Daily Rules, Proposed Rules, and Notices of the Federal Government
The regulations in Subpart—Logs, Lumber, and Other Unmanufactured Wood Articles (7 CFR 319.40-1 through 319.40-11, referred to below as the regulations) restrict the importation of many types of wood articles, including items such as pallets, crates, boxes, and pieces of wood used to support and brace cargo. These types of articles are known as wood packaging materials (WPM). Introductions into the United States of exotic plant pests such as the pine shoot beetle (
The variety of woods and lumber qualities used in the construction of WPM make it susceptible to infestation by a wide range of wood pests and diseases. WPM is frequently constructed from lower grade lumber derived from an assortment of woods. Additionally, lumber used in WPM construction may be fresh cut and may not have undergone sufficient processing or treatment to kill pests. Furthermore, WPM is very often reused, recycled, or remanufactured, and the true origin of any specific piece of WPM is difficult to determine, which means that its phytosanitary status cannot be fully ascertained.
Currently, § 319.40-3(a) provides a general permit that authorizes the importation of certain unmanufactured wood articles, including WPM, into the United States from Canada.
In contrast, WPM that is not from Canada is subject to the more rigorous requirements of the regulations for importing wood articles from all other countries except Canada. In a final rule published in the
The less restrictive importation requirements for WPM imported into the United States from Canada are based on the premise that the forests in the United States share a common forested boundary with Canada and, therefore, share, to a reasonable degree, the same forest pests. However, in a pest risk analysis (PRA) entitled “Risk analysis for the movement of wood packaging material (WPM) from Canada into the United States,” we examined the pest risks associated with the movement of WPM into the United States from Canada. We determined that many North American forest pests, both indigenous and nonindigenous, occur in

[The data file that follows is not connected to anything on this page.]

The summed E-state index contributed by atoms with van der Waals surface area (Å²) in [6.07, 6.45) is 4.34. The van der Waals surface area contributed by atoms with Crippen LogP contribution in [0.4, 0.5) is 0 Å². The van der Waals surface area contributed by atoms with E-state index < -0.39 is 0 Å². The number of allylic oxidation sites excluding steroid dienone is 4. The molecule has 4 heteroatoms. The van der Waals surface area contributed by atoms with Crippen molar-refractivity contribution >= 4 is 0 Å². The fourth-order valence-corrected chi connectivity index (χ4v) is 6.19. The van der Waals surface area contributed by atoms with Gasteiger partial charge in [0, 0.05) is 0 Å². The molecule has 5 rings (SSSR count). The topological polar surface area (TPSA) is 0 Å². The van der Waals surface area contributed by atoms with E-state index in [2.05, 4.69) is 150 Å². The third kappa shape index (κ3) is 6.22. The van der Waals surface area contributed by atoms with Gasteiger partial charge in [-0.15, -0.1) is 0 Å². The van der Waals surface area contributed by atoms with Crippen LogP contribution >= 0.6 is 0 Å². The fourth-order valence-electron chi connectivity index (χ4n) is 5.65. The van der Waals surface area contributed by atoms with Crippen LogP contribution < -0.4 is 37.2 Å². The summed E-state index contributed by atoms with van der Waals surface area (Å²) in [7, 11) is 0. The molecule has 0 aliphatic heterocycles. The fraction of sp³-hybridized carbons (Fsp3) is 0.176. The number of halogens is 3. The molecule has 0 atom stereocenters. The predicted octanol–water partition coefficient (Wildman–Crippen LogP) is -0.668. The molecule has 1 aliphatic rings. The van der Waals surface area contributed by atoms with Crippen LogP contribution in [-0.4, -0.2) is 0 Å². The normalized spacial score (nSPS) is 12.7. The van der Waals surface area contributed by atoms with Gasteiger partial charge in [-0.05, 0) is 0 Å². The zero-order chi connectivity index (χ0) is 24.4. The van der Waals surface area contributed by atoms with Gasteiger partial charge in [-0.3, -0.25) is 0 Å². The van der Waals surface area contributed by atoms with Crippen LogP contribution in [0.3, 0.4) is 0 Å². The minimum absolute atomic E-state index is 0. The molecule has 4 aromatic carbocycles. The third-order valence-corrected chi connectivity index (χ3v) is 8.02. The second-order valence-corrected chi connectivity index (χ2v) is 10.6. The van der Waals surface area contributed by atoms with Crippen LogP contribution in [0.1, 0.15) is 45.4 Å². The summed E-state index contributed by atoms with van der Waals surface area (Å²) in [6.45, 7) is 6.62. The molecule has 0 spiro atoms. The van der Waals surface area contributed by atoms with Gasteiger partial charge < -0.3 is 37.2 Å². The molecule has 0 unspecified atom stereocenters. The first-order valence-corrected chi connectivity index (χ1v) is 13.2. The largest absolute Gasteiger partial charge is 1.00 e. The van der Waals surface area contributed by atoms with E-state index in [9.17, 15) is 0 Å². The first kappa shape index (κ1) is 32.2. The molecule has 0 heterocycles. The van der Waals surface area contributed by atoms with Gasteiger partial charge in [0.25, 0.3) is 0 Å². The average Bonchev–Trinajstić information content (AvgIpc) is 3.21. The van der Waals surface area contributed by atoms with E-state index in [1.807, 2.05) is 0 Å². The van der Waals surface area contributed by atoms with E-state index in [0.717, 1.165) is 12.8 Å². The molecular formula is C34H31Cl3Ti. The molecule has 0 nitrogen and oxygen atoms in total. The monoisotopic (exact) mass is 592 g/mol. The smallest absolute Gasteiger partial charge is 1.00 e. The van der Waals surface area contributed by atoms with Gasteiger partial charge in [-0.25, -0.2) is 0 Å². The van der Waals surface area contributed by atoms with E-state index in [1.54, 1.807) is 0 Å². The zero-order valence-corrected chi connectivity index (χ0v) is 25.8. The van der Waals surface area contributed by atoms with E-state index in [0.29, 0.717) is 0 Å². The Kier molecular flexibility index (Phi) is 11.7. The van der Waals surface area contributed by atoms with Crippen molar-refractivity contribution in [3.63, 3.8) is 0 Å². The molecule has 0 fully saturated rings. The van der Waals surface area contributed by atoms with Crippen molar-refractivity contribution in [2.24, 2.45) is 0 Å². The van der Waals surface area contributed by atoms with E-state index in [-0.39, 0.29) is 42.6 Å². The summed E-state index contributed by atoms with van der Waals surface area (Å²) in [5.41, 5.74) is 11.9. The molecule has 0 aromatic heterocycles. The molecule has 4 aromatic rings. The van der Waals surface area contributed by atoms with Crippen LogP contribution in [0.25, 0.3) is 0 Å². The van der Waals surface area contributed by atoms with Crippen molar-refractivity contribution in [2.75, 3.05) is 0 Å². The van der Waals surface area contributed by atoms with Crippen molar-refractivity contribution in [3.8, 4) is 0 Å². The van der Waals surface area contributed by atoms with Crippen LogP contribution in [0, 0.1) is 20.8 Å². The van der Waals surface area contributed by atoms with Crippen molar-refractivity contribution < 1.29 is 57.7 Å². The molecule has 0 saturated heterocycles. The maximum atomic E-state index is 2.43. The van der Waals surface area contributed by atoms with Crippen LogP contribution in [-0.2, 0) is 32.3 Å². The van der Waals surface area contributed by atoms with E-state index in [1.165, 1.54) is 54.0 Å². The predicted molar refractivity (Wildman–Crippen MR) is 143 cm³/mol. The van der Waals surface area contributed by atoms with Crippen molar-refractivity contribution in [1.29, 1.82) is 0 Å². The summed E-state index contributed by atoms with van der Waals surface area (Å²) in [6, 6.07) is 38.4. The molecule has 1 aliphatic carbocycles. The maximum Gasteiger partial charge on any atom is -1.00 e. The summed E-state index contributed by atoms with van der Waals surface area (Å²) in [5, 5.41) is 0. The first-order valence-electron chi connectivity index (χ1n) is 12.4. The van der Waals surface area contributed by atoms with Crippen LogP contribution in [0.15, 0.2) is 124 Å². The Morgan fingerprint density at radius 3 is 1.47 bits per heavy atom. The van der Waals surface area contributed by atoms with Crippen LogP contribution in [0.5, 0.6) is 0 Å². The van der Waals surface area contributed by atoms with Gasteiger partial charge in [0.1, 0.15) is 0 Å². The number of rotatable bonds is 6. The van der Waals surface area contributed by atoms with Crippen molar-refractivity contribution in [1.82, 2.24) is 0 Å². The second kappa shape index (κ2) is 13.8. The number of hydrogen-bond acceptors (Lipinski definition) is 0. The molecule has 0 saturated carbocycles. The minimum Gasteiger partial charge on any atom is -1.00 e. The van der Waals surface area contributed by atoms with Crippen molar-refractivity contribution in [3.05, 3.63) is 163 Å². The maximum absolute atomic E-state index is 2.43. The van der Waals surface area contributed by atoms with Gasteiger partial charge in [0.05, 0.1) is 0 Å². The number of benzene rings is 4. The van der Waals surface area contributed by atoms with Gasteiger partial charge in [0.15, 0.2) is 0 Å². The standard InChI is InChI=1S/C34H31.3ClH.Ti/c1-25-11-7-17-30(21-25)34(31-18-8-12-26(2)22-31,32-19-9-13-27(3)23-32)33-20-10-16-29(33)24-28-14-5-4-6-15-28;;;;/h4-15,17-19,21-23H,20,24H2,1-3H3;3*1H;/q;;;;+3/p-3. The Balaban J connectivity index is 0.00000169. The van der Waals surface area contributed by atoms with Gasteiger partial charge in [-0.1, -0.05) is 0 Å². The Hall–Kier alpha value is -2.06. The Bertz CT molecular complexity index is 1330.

Since the implementation of ISPM 15, the USDA and the Canadian Food Inspection Agency (CFIA) officials have participated jointly in the North American Perimeter Approach Wood and Wood Products Steering Committee to develop a harmonization plan that would entail both countries removing the exemption that allows wood packaging material to move from Canada into the United States and from the United States into Canada under general permit and not ISPM 15 guidelines. Coordination of this plan will take place though USDA and CFIA's participation in the North American Plant Protection Organization's Forestry Panel.
Based on the information contained in the PRA, and in keeping with our harmonization efforts with Canada relative to the regulation of WPM, we are proposing to amend the regulations in order to require that WPM from Canada meet the same conditions for importation as WPM from all other countries. This action is necessary in order to provide more consistent regulation of WPM from Canada as well as to reduce the risk of the introduction of dangerous plant pests on WPM moving from Canada into the United States.